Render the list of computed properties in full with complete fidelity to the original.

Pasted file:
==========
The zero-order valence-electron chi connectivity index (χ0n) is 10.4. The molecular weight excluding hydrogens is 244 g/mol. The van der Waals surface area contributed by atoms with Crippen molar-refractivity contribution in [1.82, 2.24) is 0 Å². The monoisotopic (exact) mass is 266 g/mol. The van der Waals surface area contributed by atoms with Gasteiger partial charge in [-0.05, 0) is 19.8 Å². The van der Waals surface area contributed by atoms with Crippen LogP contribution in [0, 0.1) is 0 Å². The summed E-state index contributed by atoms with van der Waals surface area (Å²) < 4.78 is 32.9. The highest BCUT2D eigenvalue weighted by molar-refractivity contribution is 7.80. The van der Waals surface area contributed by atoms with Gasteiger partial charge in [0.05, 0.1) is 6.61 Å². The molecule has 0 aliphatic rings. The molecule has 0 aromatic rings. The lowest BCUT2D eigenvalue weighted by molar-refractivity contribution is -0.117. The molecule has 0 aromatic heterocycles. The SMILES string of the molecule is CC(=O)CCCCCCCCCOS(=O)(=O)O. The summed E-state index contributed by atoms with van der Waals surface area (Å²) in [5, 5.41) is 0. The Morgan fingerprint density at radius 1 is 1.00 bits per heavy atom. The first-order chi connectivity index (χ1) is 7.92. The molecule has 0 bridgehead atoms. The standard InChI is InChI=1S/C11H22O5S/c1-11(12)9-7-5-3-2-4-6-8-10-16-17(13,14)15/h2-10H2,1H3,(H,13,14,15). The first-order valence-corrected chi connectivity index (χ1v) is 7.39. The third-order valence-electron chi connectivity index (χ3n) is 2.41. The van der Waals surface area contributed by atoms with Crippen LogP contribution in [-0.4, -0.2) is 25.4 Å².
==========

The zero-order valence-electron chi connectivity index (χ0n) is 10.4. The molecular weight excluding hydrogens is 244 g/mol. The van der Waals surface area contributed by atoms with Crippen molar-refractivity contribution in [1.82, 2.24) is 0 Å². The monoisotopic (exact) mass is 266 g/mol. The van der Waals surface area contributed by atoms with Gasteiger partial charge in [-0.05, 0) is 19.8 Å². The van der Waals surface area contributed by atoms with Crippen LogP contribution in [0, 0.1) is 0 Å². The summed E-state index contributed by atoms with van der Waals surface area (Å²) < 4.78 is 32.9. The highest BCUT2D eigenvalue weighted by molar-refractivity contribution is 7.80. The van der Waals surface area contributed by atoms with Gasteiger partial charge in [0.05, 0.1) is 6.61 Å². The molecule has 0 aliphatic rings. The molecule has 0 aromatic rings. The lowest BCUT2D eigenvalue weighted by molar-refractivity contribution is -0.117. The molecule has 0 aromatic heterocycles. The SMILES string of the molecule is CC(=O)CCCCCCCCCOS(=O)(=O)O. The summed E-state index contributed by atoms with van der Waals surface area (Å²) in [5, 5.41) is 0. The Morgan fingerprint density at radius 1 is 1.00 bits per heavy atom. The first-order chi connectivity index (χ1) is 7.92. The molecule has 0 bridgehead atoms. The standard InChI is InChI=1S/C11H22O5S/c1-11(12)9-7-5-3-2-4-6-8-10-16-17(13,14)15/h2-10H2,1H3,(H,13,14,15). The first-order valence-corrected chi connectivity index (χ1v) is 7.39. The third-order valence-electron chi connectivity index (χ3n) is 2.41. The van der Waals surface area contributed by atoms with Crippen LogP contribution in [-0.4, -0.2) is 25.4 Å².